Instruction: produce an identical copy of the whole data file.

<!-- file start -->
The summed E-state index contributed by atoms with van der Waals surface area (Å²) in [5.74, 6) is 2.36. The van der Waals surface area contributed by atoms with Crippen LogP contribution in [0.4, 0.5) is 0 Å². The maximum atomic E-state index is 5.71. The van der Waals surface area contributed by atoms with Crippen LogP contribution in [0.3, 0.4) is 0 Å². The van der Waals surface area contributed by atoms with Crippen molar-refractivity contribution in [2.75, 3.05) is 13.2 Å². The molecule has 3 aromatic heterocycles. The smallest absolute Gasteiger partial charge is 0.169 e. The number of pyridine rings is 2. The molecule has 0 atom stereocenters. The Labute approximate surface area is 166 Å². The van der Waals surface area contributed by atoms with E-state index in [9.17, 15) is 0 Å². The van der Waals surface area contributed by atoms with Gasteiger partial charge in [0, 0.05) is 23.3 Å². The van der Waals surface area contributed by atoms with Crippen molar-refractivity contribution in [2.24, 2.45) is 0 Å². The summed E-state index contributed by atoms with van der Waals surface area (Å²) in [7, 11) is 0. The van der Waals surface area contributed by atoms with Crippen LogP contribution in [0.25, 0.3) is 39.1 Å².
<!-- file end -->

The summed E-state index contributed by atoms with van der Waals surface area (Å²) in [5.74, 6) is 2.36. The van der Waals surface area contributed by atoms with Crippen LogP contribution in [0.4, 0.5) is 0 Å². The maximum atomic E-state index is 5.71. The van der Waals surface area contributed by atoms with Crippen LogP contribution in [0.3, 0.4) is 0 Å². The van der Waals surface area contributed by atoms with Crippen molar-refractivity contribution in [2.75, 3.05) is 13.2 Å². The molecule has 3 aromatic heterocycles. The smallest absolute Gasteiger partial charge is 0.169 e. The number of pyridine rings is 2. The molecule has 0 atom stereocenters. The Labute approximate surface area is 166 Å². The van der Waals surface area contributed by atoms with E-state index in [9.17, 15) is 0 Å². The van der Waals surface area contributed by atoms with Gasteiger partial charge in [0, 0.05) is 23.3 Å². The van der Waals surface area contributed by atoms with Crippen molar-refractivity contribution in [2.24, 2.45) is 0 Å². The summed E-state index contributed by atoms with van der Waals surface area (Å²) in [7, 11) is 0. The van der Waals surface area contributed by atoms with Crippen LogP contribution in [0.25, 0.3) is 39.1 Å².